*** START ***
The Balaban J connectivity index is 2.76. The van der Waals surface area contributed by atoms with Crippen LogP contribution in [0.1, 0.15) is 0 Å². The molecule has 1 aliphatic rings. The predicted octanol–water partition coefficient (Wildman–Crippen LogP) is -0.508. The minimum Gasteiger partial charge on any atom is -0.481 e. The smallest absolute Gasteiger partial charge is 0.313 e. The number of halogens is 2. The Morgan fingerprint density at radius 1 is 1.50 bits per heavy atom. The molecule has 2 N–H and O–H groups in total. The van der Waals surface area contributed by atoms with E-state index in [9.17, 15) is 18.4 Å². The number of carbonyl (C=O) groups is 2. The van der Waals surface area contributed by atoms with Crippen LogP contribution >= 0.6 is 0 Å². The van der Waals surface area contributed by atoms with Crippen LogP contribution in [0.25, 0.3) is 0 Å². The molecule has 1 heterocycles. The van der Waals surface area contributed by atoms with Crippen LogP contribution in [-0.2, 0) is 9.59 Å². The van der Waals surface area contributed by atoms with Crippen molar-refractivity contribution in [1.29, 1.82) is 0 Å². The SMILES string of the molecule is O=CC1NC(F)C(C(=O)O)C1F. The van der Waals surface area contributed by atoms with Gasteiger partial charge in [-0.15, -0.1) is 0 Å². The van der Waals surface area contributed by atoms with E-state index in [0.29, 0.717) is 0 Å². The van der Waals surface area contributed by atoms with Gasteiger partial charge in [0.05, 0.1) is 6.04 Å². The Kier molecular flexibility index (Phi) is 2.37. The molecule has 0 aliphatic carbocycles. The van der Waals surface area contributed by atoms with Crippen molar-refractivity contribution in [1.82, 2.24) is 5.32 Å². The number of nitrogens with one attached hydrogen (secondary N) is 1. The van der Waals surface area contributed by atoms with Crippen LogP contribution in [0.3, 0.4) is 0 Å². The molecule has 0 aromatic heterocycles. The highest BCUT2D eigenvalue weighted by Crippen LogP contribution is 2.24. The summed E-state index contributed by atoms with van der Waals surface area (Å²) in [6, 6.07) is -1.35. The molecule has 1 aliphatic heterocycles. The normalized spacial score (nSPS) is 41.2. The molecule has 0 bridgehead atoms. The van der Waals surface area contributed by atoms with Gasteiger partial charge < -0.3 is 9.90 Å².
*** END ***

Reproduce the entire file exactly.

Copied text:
The Balaban J connectivity index is 2.76. The van der Waals surface area contributed by atoms with Crippen LogP contribution in [0.1, 0.15) is 0 Å². The molecule has 1 aliphatic rings. The predicted octanol–water partition coefficient (Wildman–Crippen LogP) is -0.508. The minimum Gasteiger partial charge on any atom is -0.481 e. The smallest absolute Gasteiger partial charge is 0.313 e. The number of halogens is 2. The Morgan fingerprint density at radius 1 is 1.50 bits per heavy atom. The molecule has 2 N–H and O–H groups in total. The van der Waals surface area contributed by atoms with E-state index in [9.17, 15) is 18.4 Å². The number of carbonyl (C=O) groups is 2. The van der Waals surface area contributed by atoms with Crippen LogP contribution >= 0.6 is 0 Å². The van der Waals surface area contributed by atoms with Crippen LogP contribution in [0.25, 0.3) is 0 Å². The molecule has 1 heterocycles. The van der Waals surface area contributed by atoms with Crippen LogP contribution in [-0.2, 0) is 9.59 Å². The van der Waals surface area contributed by atoms with Crippen molar-refractivity contribution in [1.29, 1.82) is 0 Å². The SMILES string of the molecule is O=CC1NC(F)C(C(=O)O)C1F. The van der Waals surface area contributed by atoms with Gasteiger partial charge in [-0.15, -0.1) is 0 Å². The van der Waals surface area contributed by atoms with E-state index in [0.29, 0.717) is 0 Å². The van der Waals surface area contributed by atoms with Gasteiger partial charge in [0.05, 0.1) is 6.04 Å². The Kier molecular flexibility index (Phi) is 2.37. The molecule has 0 aliphatic carbocycles. The van der Waals surface area contributed by atoms with Crippen molar-refractivity contribution in [1.82, 2.24) is 5.32 Å². The number of nitrogens with one attached hydrogen (secondary N) is 1. The van der Waals surface area contributed by atoms with Crippen LogP contribution in [0.3, 0.4) is 0 Å². The molecule has 0 aromatic heterocycles. The highest BCUT2D eigenvalue weighted by Crippen LogP contribution is 2.24. The summed E-state index contributed by atoms with van der Waals surface area (Å²) in [6, 6.07) is -1.35. The molecule has 1 aliphatic heterocycles. The normalized spacial score (nSPS) is 41.2. The molecule has 0 bridgehead atoms. The van der Waals surface area contributed by atoms with Gasteiger partial charge < -0.3 is 9.90 Å².